Same for kevlar mains. A 35 footer might use the same cloth as a dinghy, because something the weight of a crisp packet might handle the stretch forces alright on a dinghy but it isn't robust enough. Radial construction will make a difference to a 35 footer, but on a dinghy, I'm not too convinced.



Edited by Stefan Lloyd
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Ian99 View Drop Down
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Post Options Post Options   Quote Ian99 Quote  Post ReplyReply Direct Link To This Post Posted: 13 Sep 06 at 3:57pm

It probably depends on the cloth - you're best off trusting the sailmaker to to have made these kind of decisions to get the fastest sail. If you suspect its only cross cut to save money, ask why it's cross cut - with most sailmakers I suspect the answer would probably take at least half an hour - I doubt few if any would just say "because it is"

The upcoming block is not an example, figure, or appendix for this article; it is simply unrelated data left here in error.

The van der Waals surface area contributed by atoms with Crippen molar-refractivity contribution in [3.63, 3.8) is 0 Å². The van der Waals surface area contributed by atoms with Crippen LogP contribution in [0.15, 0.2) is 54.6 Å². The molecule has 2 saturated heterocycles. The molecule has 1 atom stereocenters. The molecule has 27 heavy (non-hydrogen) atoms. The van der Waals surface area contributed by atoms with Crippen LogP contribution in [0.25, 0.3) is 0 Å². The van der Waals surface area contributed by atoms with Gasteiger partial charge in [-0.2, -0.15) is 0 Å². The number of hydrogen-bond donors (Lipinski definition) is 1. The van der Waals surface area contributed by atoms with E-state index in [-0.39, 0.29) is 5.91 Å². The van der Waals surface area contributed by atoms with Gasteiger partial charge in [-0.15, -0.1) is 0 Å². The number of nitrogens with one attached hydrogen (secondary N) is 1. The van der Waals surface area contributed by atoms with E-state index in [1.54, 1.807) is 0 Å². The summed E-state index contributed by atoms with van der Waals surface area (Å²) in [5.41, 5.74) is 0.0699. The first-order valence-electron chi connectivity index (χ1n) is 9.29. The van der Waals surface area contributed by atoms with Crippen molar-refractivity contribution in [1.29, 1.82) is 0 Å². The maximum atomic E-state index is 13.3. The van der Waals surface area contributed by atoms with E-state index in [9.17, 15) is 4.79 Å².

On the subject of the batten pocket crease, given that it never occurred with dacron sails which are like elastic compared to Kevlar cloth, there may be other powers at work. I've heard rumours its something to do with the mast bending off sideways too much below the spreaders.....

 

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Iain C View Drop Down
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Post Options Post Options   Quote Iain C Quote  Post ReplyReply Direct Link To This Post Posted: 13 Sep 06 at 4:39pm